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Why Reaching Out Is Hard When You Live With a Mental Illness

One of the most important parts of breaking a stigma is education. The more we know about something the less we fear it. Some things are really hard to understand though. When it comes to the thought process of a mental health issue, understanding is often complicated because the person experiencing it can struggle to understand it themselves at times. People have expressed this to me before and I know this has certainly been true in my own experience. So I want to share one of the aspects I have struggled with. Reaching out for help. So if you struggle with it as well please know you are not alone. And if you know someone who struggles with this then maybe this will help you connect.

I got a message today from a friend. It was a meme that said, “Being mentally ill is weird, I can go through traumatic stuff and maintain a poker face but then have a mental breakdown over losing a pen.”

My response: “True story.”

This is one of the things I’ve found to be difficult to express effectively to people who do not struggle with their mental health. I have been in some very tense situations in my life, situations that have impacted me directly, where I have been able to stay calm and think clearly. To the point that people comment on it saying things like, “I don’t know how you do it,” or, “I am so glad you where the one who handled that, I don’t think I could have done it.”  Yet at the same time, I’ve started panicking because I was already at the grocery store and I couldn’t decide what to make for dinner. The pressure of choosing from all of the possibilities available to me on the store shelves was too much for me to handle.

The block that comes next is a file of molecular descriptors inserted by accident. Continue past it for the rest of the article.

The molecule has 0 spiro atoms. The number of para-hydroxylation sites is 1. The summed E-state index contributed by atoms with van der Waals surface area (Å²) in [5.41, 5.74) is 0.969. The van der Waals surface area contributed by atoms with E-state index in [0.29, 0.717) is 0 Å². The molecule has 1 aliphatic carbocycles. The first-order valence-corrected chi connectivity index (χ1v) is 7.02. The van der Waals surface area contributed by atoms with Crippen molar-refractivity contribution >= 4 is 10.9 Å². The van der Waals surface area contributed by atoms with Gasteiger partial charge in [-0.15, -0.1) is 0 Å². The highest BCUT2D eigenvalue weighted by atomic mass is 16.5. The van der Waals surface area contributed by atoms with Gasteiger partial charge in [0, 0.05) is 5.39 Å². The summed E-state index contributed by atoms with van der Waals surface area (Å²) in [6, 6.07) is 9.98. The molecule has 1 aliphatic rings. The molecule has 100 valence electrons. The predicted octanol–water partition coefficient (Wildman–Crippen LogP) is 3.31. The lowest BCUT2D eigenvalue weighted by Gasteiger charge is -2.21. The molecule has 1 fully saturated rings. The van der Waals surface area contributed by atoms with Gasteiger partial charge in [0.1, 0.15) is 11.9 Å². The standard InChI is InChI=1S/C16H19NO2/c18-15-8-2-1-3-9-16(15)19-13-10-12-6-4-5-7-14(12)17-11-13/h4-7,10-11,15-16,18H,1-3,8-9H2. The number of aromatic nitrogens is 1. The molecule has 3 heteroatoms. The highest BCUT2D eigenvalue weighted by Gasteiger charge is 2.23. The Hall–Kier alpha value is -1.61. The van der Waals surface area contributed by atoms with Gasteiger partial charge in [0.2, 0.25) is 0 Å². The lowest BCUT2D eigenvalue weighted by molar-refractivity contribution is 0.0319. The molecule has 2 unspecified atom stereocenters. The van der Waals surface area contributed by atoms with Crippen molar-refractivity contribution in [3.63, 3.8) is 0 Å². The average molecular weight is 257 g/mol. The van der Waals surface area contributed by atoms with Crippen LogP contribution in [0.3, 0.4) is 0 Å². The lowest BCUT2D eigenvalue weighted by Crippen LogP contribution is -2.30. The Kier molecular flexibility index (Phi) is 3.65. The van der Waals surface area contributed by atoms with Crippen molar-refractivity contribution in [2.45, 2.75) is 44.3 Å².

I have had people say, “Why didn’t you talk to someone?”

It is hard to tell someone I am really struggling and then have to say why. It is embarrassing to tell someone what’s going on in my brain at times. And if I think about calling out every time I have negative thoughts? I would never stop calling out. And I don’t want to burn you out. I don’t want you to think of me and associate that with “so much drama.”

So I feel stuck. I know I should reach out. I have been told to reach out. I tell other people to reach out. But when it comes down to it, when I have to actually pick up the phone, it is so hard to do. I wonder what you are going to think. I wonder if you are going to roll your eyes at me. My paranoia makes me wonder what you tell your friends about me.

I just want you to understand this. I know part of the reason I so often feel alone is because I don’t reach out when I need to. I know there are people who love me and want to help and would never roll their eyes at my number coming up on their caller ID. I know this. Yet there is a part of my brain that asks, “How much more will they put up with?”

What if I go from just feeling alone to actually being alone? I want the other person to take care of themselves and set up boundaries. I also want to not take it personally when they do.

I want you to know I am trying. I want you to know that this is hard for me; harder than it may seem. I want you to be patient with me. I also don’t want you to take it personally when I don’t get it right. Sometimes I will need you to remind me to try. Let me know you care. Let me know the thoughts in my head saying, “Don’t talk,” are not voices I should listen too.

I want you to know this is just as confusing for me as this probably sounds to you. My life is a series of paradoxes. So I don’t often get it either. That is OK. We don’t have to solve the problems. Just help me figure out how to phrase them. Or maybe just let me ramble on while I try to figure out how to phrase them. Then one day I am going to call you up and say, “I filled out a form by myself and I didn’t freak out at all!” And you will be happy for me. And I will know that you genuinely are happy for me, because you will know how much it mattered to me. We will get to enjoy hope, because we were able to first share in the struggle.

Follow this journey on Mental Health Pulpit.

Photo by Warren Wong on Unsplash